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I'm working on a Qt app, and at some point I have a class (I name it here "engine") that is governing the program: it has a signal with a timeout which makes the class to draw, and evolve the app logic. Morevoer, it receives events that are caught from a QGraphicsScene.

Each engine "tick", the update() is called on the Scene, updating the drawing according to the app evolution.

Naturally, I want the drawing to be synchronized with the reactions of the events, otherwise, a drawing of some object could be made while the reaction of a event was destroying that same object, causing a SegFault.

I've tried using a queue on the engine such that I would only make the engine to react to those events on a specific place of a update, thus not interfering with the drawing part.

Two problems rised:

  1. I cannot make a copy of a QGraphicsEvent. Apparently the copy operator is private (which I assume is for a good reason anyway).
  2. When the class is processing the events, before the drawing, it can also happen that a new event appears, which can be "bad" because of non-synchronization of it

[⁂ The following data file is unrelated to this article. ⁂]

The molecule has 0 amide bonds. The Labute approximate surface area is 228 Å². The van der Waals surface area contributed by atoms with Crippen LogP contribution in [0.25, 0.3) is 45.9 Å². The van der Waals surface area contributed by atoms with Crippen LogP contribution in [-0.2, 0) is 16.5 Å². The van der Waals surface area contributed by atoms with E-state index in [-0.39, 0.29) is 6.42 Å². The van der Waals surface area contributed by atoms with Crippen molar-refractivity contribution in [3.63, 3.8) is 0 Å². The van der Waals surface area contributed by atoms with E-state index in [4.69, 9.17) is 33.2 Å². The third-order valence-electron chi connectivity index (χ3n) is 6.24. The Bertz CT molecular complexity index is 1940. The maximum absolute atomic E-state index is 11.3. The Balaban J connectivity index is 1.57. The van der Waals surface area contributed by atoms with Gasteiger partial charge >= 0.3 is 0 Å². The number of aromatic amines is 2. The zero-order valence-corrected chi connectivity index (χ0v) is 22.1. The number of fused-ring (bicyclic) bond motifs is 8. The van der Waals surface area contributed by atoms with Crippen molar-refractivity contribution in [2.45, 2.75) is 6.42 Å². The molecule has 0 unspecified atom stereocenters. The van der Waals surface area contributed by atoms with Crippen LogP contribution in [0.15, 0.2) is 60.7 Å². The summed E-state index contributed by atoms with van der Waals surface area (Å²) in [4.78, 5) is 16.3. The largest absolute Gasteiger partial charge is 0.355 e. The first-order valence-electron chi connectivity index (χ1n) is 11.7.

Taking into account this situation, is there any approach that can solve this situation? Is there any standard procedure in Qt for this? I mean, how do I ensure the drawing is not potentially desynchronized with the events' reactions of the application?

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Is your app multithreaded? (Coz' if not, you don't actually have a problem.) –  Mat May 26 '12 at 13:30
    
No, it is not multithread, but why I don't have a problem? –  J. C. Leitão May 26 '12 at 13:35
2  
Events are processes sequentially if you have a single thread. Receipt of an event cannot interrupt painting or the processing of another event. –  Mat May 26 '12 at 13:37
    
So how Qt catches mouse clicks when the program is running the draw part? Is there any good book/tutorial/doc explaining that? –  J. C. Leitão May 26 '12 at 14:21
    
Depends on the OS, but generally the application needs to call the "windowing system" or environment to get pending events it should process (like keyboard and mouse events). The environment doesn't necessarily interrupt the app. (Which is why you see quite a few apps that "freeze" every so often - if they do heavy/long operations on the GUI thread, they stop processing gui events and appear dead.) –  Mat May 26 '12 at 14:39

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